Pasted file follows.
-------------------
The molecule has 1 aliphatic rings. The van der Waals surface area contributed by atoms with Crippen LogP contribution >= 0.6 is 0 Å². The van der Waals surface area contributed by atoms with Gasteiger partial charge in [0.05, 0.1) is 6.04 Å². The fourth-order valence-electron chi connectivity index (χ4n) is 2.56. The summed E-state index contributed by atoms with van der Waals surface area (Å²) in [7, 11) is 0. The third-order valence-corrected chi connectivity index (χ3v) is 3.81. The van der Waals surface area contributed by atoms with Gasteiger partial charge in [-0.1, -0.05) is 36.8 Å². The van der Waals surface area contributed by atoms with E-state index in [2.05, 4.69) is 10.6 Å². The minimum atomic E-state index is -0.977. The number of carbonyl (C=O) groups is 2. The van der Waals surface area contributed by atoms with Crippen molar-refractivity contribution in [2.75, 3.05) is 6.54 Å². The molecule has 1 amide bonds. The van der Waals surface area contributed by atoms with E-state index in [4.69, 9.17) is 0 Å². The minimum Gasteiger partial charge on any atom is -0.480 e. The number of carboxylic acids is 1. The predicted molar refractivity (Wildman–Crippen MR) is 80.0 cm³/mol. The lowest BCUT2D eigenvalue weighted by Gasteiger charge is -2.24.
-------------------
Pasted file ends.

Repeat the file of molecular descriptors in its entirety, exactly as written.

The molecule has 1 aliphatic rings. The van der Waals surface area contributed by atoms with Crippen LogP contribution >= 0.6 is 0 Å². The van der Waals surface area contributed by atoms with Gasteiger partial charge in [0.05, 0.1) is 6.04 Å². The fourth-order valence-electron chi connectivity index (χ4n) is 2.56. The summed E-state index contributed by atoms with van der Waals surface area (Å²) in [7, 11) is 0. The third-order valence-corrected chi connectivity index (χ3v) is 3.81. The van der Waals surface area contributed by atoms with Gasteiger partial charge in [-0.1, -0.05) is 36.8 Å². The van der Waals surface area contributed by atoms with E-state index in [2.05, 4.69) is 10.6 Å². The minimum atomic E-state index is -0.977. The number of carbonyl (C=O) groups is 2. The van der Waals surface area contributed by atoms with Crippen molar-refractivity contribution in [2.75, 3.05) is 6.54 Å². The molecule has 1 amide bonds. The van der Waals surface area contributed by atoms with E-state index in [4.69, 9.17) is 0 Å². The minimum Gasteiger partial charge on any atom is -0.480 e. The number of carboxylic acids is 1. The predicted molar refractivity (Wildman–Crippen MR) is 80.0 cm³/mol. The lowest BCUT2D eigenvalue weighted by Gasteiger charge is -2.24.